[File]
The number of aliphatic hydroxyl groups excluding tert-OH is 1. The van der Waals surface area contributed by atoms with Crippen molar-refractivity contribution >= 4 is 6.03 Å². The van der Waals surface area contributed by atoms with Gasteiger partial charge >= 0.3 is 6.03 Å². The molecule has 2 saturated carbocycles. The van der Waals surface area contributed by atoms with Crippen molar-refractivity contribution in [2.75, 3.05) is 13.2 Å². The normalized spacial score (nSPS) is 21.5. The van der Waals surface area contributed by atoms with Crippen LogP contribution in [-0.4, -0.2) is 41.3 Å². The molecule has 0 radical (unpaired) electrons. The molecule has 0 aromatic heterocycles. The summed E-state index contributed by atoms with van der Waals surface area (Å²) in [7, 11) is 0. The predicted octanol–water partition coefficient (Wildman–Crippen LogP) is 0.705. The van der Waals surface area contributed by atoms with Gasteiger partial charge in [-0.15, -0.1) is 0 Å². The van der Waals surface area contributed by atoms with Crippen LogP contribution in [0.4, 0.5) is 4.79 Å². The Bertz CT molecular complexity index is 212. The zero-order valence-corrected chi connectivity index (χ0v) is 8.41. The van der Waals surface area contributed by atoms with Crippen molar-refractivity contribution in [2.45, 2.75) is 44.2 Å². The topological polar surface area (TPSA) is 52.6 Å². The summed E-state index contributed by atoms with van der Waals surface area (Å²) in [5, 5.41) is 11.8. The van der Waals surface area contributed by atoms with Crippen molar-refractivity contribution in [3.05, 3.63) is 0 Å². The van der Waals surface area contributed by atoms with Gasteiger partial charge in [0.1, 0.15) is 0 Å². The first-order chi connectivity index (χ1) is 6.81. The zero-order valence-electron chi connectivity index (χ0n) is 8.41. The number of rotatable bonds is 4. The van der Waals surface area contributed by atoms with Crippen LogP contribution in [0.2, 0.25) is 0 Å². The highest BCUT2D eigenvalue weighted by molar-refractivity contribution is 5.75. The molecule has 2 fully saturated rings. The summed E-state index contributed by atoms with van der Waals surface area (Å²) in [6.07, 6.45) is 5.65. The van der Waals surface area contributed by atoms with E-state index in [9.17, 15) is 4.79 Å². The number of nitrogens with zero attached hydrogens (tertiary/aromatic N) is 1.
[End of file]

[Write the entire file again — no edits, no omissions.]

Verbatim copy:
The number of aliphatic hydroxyl groups excluding tert-OH is 1. The van der Waals surface area contributed by atoms with Crippen molar-refractivity contribution >= 4 is 6.03 Å². The van der Waals surface area contributed by atoms with Gasteiger partial charge >= 0.3 is 6.03 Å². The molecule has 2 saturated carbocycles. The van der Waals surface area contributed by atoms with Crippen molar-refractivity contribution in [2.75, 3.05) is 13.2 Å². The normalized spacial score (nSPS) is 21.5. The van der Waals surface area contributed by atoms with Crippen LogP contribution in [-0.4, -0.2) is 41.3 Å². The molecule has 0 radical (unpaired) electrons. The molecule has 0 aromatic heterocycles. The summed E-state index contributed by atoms with van der Waals surface area (Å²) in [7, 11) is 0. The predicted octanol–water partition coefficient (Wildman–Crippen LogP) is 0.705. The van der Waals surface area contributed by atoms with Gasteiger partial charge in [-0.15, -0.1) is 0 Å². The van der Waals surface area contributed by atoms with Crippen LogP contribution in [0.4, 0.5) is 4.79 Å². The Bertz CT molecular complexity index is 212. The zero-order valence-corrected chi connectivity index (χ0v) is 8.41. The van der Waals surface area contributed by atoms with Crippen molar-refractivity contribution in [2.45, 2.75) is 44.2 Å². The topological polar surface area (TPSA) is 52.6 Å². The summed E-state index contributed by atoms with van der Waals surface area (Å²) in [5, 5.41) is 11.8. The van der Waals surface area contributed by atoms with Crippen molar-refractivity contribution in [3.05, 3.63) is 0 Å². The van der Waals surface area contributed by atoms with Gasteiger partial charge in [0.1, 0.15) is 0 Å². The first-order chi connectivity index (χ1) is 6.81. The zero-order valence-electron chi connectivity index (χ0n) is 8.41. The number of rotatable bonds is 4. The van der Waals surface area contributed by atoms with Crippen LogP contribution in [0.2, 0.25) is 0 Å². The highest BCUT2D eigenvalue weighted by molar-refractivity contribution is 5.75. The molecule has 2 fully saturated rings. The summed E-state index contributed by atoms with van der Waals surface area (Å²) in [6.07, 6.45) is 5.65. The van der Waals surface area contributed by atoms with E-state index in [9.17, 15) is 4.79 Å². The number of nitrogens with zero attached hydrogens (tertiary/aromatic N) is 1.